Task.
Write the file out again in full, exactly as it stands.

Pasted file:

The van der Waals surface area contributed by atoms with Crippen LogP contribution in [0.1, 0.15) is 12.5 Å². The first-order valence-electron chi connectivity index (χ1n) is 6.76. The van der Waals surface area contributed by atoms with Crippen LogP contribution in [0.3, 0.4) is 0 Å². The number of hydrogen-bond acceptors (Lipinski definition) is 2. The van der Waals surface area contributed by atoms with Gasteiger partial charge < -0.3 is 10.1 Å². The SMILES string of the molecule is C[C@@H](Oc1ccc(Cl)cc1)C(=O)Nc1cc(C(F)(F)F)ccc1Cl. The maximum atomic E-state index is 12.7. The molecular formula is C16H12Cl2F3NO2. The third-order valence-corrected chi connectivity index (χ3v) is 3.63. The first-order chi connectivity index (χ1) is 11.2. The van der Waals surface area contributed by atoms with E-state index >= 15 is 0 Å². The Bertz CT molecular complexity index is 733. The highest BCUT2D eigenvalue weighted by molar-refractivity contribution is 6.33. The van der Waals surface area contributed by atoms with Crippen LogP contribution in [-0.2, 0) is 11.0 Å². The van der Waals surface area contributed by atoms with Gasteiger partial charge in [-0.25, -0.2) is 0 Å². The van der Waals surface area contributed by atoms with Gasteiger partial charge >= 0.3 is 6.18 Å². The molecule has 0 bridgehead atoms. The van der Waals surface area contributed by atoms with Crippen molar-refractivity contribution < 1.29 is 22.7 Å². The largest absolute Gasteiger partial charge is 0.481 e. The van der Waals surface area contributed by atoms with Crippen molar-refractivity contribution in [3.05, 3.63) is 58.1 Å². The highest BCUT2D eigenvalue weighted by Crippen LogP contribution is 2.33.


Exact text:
The van der Waals surface area contributed by atoms with Crippen LogP contribution in [0.1, 0.15) is 12.5 Å². The first-order valence-electron chi connectivity index (χ1n) is 6.76. The van der Waals surface area contributed by atoms with Crippen LogP contribution in [0.3, 0.4) is 0 Å². The number of hydrogen-bond acceptors (Lipinski definition) is 2. The van der Waals surface area contributed by atoms with Gasteiger partial charge < -0.3 is 10.1 Å². The SMILES string of the molecule is C[C@@H](Oc1ccc(Cl)cc1)C(=O)Nc1cc(C(F)(F)F)ccc1Cl. The maximum atomic E-state index is 12.7. The molecular formula is C16H12Cl2F3NO2. The third-order valence-corrected chi connectivity index (χ3v) is 3.63. The first-order chi connectivity index (χ1) is 11.2. The van der Waals surface area contributed by atoms with E-state index >= 15 is 0 Å². The Bertz CT molecular complexity index is 733. The highest BCUT2D eigenvalue weighted by molar-refractivity contribution is 6.33. The van der Waals surface area contributed by atoms with Crippen LogP contribution in [-0.2, 0) is 11.0 Å². The van der Waals surface area contributed by atoms with Gasteiger partial charge in [-0.25, -0.2) is 0 Å². The van der Waals surface area contributed by atoms with Gasteiger partial charge >= 0.3 is 6.18 Å². The molecule has 0 bridgehead atoms. The van der Waals surface area contributed by atoms with Crippen molar-refractivity contribution < 1.29 is 22.7 Å². The largest absolute Gasteiger partial charge is 0.481 e. The van der Waals surface area contributed by atoms with Crippen molar-refractivity contribution in [3.05, 3.63) is 58.1 Å². The highest BCUT2D eigenvalue weighted by Crippen LogP contribution is 2.33.